This study was undertaken to determine which type 1 diabetes-associated autoantibodies and what clinical characteristics are most useful to identify patients with type 1(1/2) diabetes. We studied 125 patients, recently diagnosed clinically with type 2 diabetes for the presence of islet cell antibodies (ICA), insulin autoantibodies (IAA), antibodies to glutamic acid decarboxylase(GADAb), and IA-2a (IA-2Ab). Patients with a diagnosis of type 2 diabetes who met all of the following criteria at diagnosis were studied: age > or = 30 years, no history of ketonuria or ketoacidosis, and not requiring insulin treatment. Thirty-six patients (29%) were positive for at least 1 antibody. Thirty-two (26%) were ICA positive and 20 (16%) GADAb positive. Insulin autoantibodies and IA-2Ab occurred less frequently in 2 (1.6%) and 8 (6.4%) patients, respectively. There was no significant difference in the ages at diagnosis between the Ab(+) and Ab(-) patients, age in years (range) 47.2 (32 to 64) versus 51.2 (31 to 77), respectively, P =.06. Body mass index (BMI) was different in the 2 groups, with Ab(+) patients being less obese, BMI (range) 28.3 kg/m(2) (17.6 to 54.9) versus 32.0 kg/m(2) (19.2 to 68.8), respectively, P =.01. Clinical presentation of diabetes was more commonly symptomatic with polyuria and polydipsia in Ab(+) patients, while in Ab(-) patients, diagnosis was more often incidental, P =.002. However, more than 95% of patients overlapped in both age and BMI irrespective of antibody status. Similarly, 42% of Ab(+) patients had their diabetes diagnosed incidentally, while 29% of Ab(-) patients presented with polyuria and polydipsia. We therefore conclude that screening with antibodies, mainly ICA and GAD, but not age, BMI, or clinical presentation should be used to identify type 1(1/2) diabetes.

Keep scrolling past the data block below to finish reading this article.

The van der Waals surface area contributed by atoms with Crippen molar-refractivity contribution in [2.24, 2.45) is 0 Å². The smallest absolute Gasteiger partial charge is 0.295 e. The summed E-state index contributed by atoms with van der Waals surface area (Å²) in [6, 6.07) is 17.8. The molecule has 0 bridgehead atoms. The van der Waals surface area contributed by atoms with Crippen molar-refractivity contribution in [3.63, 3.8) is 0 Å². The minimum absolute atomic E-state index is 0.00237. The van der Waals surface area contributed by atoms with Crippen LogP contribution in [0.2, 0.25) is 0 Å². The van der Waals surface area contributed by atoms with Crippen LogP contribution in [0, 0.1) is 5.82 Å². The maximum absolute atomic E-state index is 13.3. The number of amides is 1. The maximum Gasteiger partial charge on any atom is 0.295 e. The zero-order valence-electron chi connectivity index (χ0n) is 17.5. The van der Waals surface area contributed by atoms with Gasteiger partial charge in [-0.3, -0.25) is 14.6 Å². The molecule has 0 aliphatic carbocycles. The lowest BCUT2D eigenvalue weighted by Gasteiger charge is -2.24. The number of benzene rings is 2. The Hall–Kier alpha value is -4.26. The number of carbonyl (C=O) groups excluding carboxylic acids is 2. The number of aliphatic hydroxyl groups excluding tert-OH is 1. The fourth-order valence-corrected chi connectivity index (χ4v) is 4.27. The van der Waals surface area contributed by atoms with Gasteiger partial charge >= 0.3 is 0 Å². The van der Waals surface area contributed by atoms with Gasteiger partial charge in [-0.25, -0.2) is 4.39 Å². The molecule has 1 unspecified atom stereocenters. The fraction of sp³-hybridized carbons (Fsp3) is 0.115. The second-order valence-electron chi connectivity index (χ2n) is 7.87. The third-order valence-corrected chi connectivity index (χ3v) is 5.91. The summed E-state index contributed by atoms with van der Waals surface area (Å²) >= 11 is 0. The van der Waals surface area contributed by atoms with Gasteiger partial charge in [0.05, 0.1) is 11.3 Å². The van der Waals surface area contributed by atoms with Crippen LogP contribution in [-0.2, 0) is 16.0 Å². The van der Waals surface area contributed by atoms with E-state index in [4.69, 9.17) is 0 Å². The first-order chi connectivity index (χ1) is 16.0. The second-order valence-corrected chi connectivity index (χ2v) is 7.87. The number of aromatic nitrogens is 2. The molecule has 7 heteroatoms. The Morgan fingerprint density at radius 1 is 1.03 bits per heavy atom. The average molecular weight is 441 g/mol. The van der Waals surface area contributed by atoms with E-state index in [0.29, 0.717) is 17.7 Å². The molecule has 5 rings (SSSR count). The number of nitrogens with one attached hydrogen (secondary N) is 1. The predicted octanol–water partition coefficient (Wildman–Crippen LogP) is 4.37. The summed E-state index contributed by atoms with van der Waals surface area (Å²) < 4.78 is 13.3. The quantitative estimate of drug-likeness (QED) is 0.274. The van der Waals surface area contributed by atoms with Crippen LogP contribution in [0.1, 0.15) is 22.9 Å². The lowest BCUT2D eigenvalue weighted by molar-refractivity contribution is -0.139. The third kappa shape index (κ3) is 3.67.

Copyright 2001 by W.B. Saunders Company